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Understanding Observation Care for Emergency Patients

Observation care, such as care provided in a chest pain unit, is used by physicians when they are unsure whether an emergency patient needs admission to the hospital or can be safely discharged home. 

Only one-third of hospitals in America provide observation care, but for those that do, patients may be observed for several hours or a full day.  They may remain in or near the emergency department — or they may be moved to inpatient floors in the hospital.  Observation care can be confusing, especially to patients on inpatient floors, because they are still not considered “admitted” patients, even though it may look and feel that way to them.  Also, observation care can result in the patients unexpectedly becoming responsible for greater portions of their hospital bills, although this is rare.[i]  

In addition, if skilled nursing facility care is needed upon leaving the hospital, the patient may be responsible for the nursing home bill, because federal law requires patients to first be admitted to the hospital for three consecutive days in order for the patient’s stay in a skilled nursing facility to be covered.  Again, this is rare, but nursing home expenses can be considerable.

What about Medicare Patients?

News stories have raised concerns about the use of observation care for Medicare patients, given that some patients have been stuck with costly, unexpected bills. 

The Centers for Medicare & Medicaid Services (CMS) has strict rules that govern whether Medicare will pay for a patient’s admission to the hospital from the emergency department.  Medicare patients who do not meet these criteria may be treated and released from the emergency department.  If the patient does not meet the criteria, but the physician has concerns about the patient’s safety if discharged home, the physician may place them in “observation care.”  

Even when a Medicare patient is admitted to the hospital, his or her status can change from “inpatient” to “observation” after the fact, which is not controlled by the emergency physician.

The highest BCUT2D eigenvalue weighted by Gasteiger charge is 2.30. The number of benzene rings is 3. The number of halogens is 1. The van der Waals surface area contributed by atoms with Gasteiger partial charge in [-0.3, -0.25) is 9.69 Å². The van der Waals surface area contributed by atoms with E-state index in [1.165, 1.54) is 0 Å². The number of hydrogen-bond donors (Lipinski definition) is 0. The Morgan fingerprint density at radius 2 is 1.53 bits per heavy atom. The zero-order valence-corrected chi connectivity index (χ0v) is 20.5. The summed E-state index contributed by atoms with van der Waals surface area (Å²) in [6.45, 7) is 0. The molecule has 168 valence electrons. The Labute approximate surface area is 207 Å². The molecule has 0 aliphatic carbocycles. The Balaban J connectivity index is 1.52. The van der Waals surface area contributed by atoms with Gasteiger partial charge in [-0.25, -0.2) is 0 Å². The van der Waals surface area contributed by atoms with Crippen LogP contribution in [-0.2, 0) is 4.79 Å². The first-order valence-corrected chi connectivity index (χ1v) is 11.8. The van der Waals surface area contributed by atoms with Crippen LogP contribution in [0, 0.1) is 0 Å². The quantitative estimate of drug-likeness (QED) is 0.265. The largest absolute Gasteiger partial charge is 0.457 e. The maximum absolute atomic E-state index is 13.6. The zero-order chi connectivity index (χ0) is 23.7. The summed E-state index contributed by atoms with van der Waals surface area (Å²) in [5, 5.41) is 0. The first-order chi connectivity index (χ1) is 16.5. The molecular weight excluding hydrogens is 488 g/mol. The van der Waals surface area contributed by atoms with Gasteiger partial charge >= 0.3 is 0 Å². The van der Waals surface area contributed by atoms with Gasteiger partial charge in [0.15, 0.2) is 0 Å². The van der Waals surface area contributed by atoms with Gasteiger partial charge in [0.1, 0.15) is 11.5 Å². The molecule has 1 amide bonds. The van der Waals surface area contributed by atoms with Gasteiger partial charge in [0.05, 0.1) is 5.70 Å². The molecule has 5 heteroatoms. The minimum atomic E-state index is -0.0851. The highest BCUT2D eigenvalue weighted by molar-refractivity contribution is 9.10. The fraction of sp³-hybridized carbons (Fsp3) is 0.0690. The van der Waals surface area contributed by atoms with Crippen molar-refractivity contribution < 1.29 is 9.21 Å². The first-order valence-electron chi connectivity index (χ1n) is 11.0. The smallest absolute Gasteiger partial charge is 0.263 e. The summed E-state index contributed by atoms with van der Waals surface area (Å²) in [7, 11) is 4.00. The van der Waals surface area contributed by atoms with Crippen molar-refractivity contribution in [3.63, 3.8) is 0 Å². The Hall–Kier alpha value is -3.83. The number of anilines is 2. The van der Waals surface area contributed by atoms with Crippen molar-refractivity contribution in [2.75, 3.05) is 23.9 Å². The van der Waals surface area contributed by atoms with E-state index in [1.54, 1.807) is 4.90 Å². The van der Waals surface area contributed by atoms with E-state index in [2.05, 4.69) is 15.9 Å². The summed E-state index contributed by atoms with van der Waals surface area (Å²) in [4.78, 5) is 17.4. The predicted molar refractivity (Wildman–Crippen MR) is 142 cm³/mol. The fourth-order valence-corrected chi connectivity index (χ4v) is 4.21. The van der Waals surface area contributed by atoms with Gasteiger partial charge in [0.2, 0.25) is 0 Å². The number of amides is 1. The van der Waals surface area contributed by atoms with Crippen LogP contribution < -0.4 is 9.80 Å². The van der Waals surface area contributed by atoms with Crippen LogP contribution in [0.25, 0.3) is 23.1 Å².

What Do Emergency Physicians Say?

Observation care done in emergency departments is less confusing to patients and:

  • Is supervised by physicians using clinical protocols and engaging in frequent patient status reviews.
  • Reduces lengths of stay in observation (less than 24 hours) compared with patients observed in inpatient settings.  It also reduces overall lengths of stay in the hospital for patients who are ultimately admitted.
  • Reduces unnecessary hospital admissions and avoidable re-admissions.
  • Allows additional time to review results of tests and lab work (e.g., cardiac enzymes) to determine whether patients can safely go home or need admission to the hospital.
  • Potentially reduces out-of-pocket costs for patients (by avoiding admission to the hospital).

Emergency physicians support the use of dedicated observations units in the emergency department or use of protocols for short stay (less than 24 hours) observation in other parts of the hospital supervised by emergency physicians.   The use of observation care has been projected to save the health care system more than three billion dollars through avoidable hospital admissions.[ii]  

Emergency physicians are urging Congress and CMS to support changing the rules so that patients in observation status longer than one day do not have to pay more than if they were admitted to the hospital.

They also are urging changes to make observation status count toward the three-day rule, and there are bills before Congress to make this change:

  • H.R. 1179   and S.569 “Improving Access to Medicare Coverage Act,” introduced by Rep.  Joe Courtney (D, CT) and Senator Sherrod Brown (D, OH).

[i] Medical Care. September 2014 “The Origin and Disposition of Medicare Observation Stays.” Feng, Z; Jung, H.Y.; Wright, B.; More, V.  52 (9): 796-800. 

NOTE:  This report found that about 1 percent of Medicare observation patients suffered financial penalties because their skilled nursing facility benefits were denied, and about 6 percent of Medicare observation patients have paid more under observation care than if they were admitted to the hospital.   

[ii] Health Affairs. September 2014. 33:91655-1663  “Making Greater Use of Dedicated Hospital Observation Units for Man Short-Stay Patients Could Save $3.1 Billion a Year”  Baugh, C.W.; Venkatesh, A.K.; Hilton, J.A.; Samuel, P.A.; Schuur, J.D.’ Bohan, J.S.